By Mohammed Sergie
Millions of Syrians are using social media tools such as Facebook, Twitter, YouTube and Skype to disseminate and discuss the conflict. Each week Syria Deeply monitors the online conversation in English and Arabic, pulling out the highlights in a feature called the Social Media Buzz.
Syrians have experienced practically every imaginable form of killing over the past two years. But last week Aleppo was introduced to a new type of massacre. At least 80 men, most between the ages of 20 and 40, were executed and dumped en masse in the Qweik River on Jan. 29, demonstrating that war still has some unrevealed horrors.
Corpses bobbed in the river until they were retrieved, in the Bustan Al Qasr neighborhood in the rebel-controlled section of Aleppo. Activists and fighters dragged the dead men from the water and placed them on the river bank, a scene captured in a widely shared photo (right).
Graphic videos of what became known as the “River Massacre” were quickly disseminated across social media networks. Foreign journalists and photographers were able to access the site and confirm the activists’ reports.
But well before the dead were identified and buried, the battle of narratives began. Government media and its allied outlets blamed Jabhat Al Nusra, the U.S.-designated terrorist group that fights against the Assad regime, for executing the men. Hussein Murtada, the Syria correspondent for the Iranian TV station Al Alam, said in a Facebook post that the men were wearing military uniforms, and that the area they were found has been held by armed groups for the past six months. The image he linked to, however, was that of a teenager in civilian clothes.
After families in Bustan Al Qasr and surrounding areas began identifying the bodies of their sons and relatives (video below) it became clear that most of the men had been captured after venturing to government-controlled areas of Aleppo. The regime’s defenders questioned whether the stagnant Qweik River was strong enough to drag so many bodies. Rebel fighters refuted that point a day later with a video showing a flowing river less than a mile away from Bustan Al Qasr. Yet, it still isn’t clear who is responsible for the deaths.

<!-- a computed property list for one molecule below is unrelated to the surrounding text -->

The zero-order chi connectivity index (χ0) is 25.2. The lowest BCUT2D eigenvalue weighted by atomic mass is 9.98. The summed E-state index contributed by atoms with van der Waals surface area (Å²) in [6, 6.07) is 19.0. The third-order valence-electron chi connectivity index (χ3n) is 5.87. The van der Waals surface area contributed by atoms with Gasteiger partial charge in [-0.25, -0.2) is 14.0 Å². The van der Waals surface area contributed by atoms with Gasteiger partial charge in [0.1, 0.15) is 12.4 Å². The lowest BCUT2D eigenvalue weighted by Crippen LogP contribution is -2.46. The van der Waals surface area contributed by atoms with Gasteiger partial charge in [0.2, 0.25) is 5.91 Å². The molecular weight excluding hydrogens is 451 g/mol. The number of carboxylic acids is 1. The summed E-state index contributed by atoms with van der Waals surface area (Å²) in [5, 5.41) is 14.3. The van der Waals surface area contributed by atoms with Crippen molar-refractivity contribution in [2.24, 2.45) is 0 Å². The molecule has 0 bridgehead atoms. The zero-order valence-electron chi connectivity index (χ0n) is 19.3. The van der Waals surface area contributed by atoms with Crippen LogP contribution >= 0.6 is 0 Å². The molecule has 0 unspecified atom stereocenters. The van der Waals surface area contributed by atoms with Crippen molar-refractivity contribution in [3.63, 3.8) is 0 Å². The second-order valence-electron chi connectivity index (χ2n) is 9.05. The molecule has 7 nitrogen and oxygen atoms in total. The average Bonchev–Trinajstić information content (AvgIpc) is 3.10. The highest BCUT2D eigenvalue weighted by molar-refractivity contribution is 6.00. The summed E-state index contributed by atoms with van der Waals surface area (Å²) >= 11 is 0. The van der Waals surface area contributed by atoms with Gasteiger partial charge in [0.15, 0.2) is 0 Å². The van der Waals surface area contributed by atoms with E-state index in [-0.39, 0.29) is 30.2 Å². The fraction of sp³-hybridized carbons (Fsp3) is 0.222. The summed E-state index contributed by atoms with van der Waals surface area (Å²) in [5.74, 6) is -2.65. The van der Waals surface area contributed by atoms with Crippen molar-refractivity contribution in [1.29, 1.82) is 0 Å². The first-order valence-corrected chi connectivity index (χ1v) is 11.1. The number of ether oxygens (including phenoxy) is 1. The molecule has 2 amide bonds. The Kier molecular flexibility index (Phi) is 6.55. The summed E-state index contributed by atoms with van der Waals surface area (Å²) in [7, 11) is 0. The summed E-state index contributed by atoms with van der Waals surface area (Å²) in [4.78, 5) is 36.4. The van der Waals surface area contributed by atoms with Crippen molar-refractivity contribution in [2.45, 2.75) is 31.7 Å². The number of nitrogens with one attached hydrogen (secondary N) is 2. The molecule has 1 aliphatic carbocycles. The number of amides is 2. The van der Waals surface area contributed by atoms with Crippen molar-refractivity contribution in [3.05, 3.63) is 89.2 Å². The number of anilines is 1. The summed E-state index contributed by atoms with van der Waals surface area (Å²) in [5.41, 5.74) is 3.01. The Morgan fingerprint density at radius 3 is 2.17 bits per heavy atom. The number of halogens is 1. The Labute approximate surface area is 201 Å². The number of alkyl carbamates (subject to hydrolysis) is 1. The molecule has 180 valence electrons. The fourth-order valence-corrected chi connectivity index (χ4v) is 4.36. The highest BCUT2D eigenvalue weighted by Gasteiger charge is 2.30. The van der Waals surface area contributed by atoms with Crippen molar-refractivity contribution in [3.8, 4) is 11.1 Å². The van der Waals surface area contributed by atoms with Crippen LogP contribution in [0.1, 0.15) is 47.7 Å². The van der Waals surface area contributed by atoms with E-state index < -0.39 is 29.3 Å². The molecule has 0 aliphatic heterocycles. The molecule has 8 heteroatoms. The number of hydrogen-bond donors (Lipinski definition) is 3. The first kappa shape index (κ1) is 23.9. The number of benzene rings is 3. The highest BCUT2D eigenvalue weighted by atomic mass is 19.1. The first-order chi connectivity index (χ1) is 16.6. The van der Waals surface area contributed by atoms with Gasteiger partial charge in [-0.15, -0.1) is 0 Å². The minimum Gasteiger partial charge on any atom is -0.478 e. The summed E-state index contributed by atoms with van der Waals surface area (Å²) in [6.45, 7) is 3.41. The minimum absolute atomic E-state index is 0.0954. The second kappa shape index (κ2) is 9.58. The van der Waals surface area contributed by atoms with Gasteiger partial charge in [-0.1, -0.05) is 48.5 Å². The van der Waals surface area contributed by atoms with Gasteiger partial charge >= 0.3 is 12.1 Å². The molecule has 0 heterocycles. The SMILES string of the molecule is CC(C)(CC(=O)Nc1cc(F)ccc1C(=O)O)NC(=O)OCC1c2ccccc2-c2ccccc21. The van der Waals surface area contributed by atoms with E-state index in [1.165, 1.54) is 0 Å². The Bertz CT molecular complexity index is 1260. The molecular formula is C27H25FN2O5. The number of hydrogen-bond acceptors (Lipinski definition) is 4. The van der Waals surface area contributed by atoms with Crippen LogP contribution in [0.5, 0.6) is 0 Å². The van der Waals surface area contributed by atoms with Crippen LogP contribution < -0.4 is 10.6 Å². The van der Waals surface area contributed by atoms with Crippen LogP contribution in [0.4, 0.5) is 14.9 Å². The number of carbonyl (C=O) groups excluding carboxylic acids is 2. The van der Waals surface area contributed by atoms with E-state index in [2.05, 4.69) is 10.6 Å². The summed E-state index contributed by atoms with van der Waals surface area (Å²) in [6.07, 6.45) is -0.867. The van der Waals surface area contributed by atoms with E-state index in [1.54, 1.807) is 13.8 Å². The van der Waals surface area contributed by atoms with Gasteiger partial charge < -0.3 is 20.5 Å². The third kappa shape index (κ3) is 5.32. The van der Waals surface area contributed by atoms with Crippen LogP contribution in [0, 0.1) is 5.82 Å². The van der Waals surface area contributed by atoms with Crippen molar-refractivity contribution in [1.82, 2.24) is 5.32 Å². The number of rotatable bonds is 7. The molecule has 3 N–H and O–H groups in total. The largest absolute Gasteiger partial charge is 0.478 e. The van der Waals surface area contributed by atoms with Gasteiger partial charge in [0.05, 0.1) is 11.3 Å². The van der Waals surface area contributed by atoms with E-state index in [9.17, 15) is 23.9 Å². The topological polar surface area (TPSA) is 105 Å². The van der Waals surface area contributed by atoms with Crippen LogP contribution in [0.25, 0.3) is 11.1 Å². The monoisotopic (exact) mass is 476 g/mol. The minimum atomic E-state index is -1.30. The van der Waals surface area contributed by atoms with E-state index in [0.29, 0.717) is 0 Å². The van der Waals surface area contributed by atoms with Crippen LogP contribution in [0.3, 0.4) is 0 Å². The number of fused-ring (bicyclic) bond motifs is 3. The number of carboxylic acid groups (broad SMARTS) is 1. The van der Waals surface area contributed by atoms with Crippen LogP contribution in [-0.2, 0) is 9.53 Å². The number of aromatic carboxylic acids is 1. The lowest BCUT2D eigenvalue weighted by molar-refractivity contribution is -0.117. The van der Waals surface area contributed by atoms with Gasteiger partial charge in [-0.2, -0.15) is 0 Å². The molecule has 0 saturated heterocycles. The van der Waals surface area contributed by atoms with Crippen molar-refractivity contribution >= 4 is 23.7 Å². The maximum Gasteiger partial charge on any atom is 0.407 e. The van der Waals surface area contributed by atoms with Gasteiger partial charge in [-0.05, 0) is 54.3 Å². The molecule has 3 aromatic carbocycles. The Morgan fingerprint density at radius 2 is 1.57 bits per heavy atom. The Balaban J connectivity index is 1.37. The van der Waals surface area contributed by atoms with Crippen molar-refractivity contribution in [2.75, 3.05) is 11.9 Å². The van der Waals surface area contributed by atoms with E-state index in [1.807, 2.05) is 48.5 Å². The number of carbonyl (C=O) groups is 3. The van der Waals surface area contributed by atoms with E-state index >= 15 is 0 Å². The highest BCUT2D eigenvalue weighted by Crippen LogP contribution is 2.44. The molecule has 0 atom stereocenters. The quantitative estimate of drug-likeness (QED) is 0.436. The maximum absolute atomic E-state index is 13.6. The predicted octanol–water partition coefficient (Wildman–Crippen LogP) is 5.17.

One aspect of the massacres in Syria that rarely makes the headlines is the sectarian affiliation of the victims, a point worth considering as religious tensions have escalated over the past two years (chiefly between Sunnis and Alawites). Social media has long provided an outlet for Sunnis to air their grievances. Lately, even some secular activists (who are loath to bring up sectarian divisions) have started to highlight the issue.
Sectarian rhetoric has also been rising in diplomatic circles. Last week Russia spoke out against the notion of Sunnis taking power in Syria, despite their majority status. Russian Prime Minister Dmitry Medvedev told the German newspaper Handelsblatt: “Can we imagine what will happen if the Sunnis come to power? I think they will start hanging the Alawites, sad though it may sound. This cannot be allowed to happen.”
Sharp reactions to Medvedev’s comments splashed across Twitter and Facebook. One of the most prominent Arab commentators on Syria, Al Jazeera TV host Faisal al Qassem, posted the following comment:
Amid the relentless violence engulfing Syria today, Syrians took time to commemorate the deaths of over 20,000 citizens who were killed when Hafez Al Assad, the current president’s father, ordered the military to crush the armed uprising by the Muslim Brotherhood in Hama 31 years ago in Feb. 1982. It served as fodder for revolutionary zeal, as Syrians switched their profile pictures to call for belated justice for Hama. Others tried to take a similar message viral.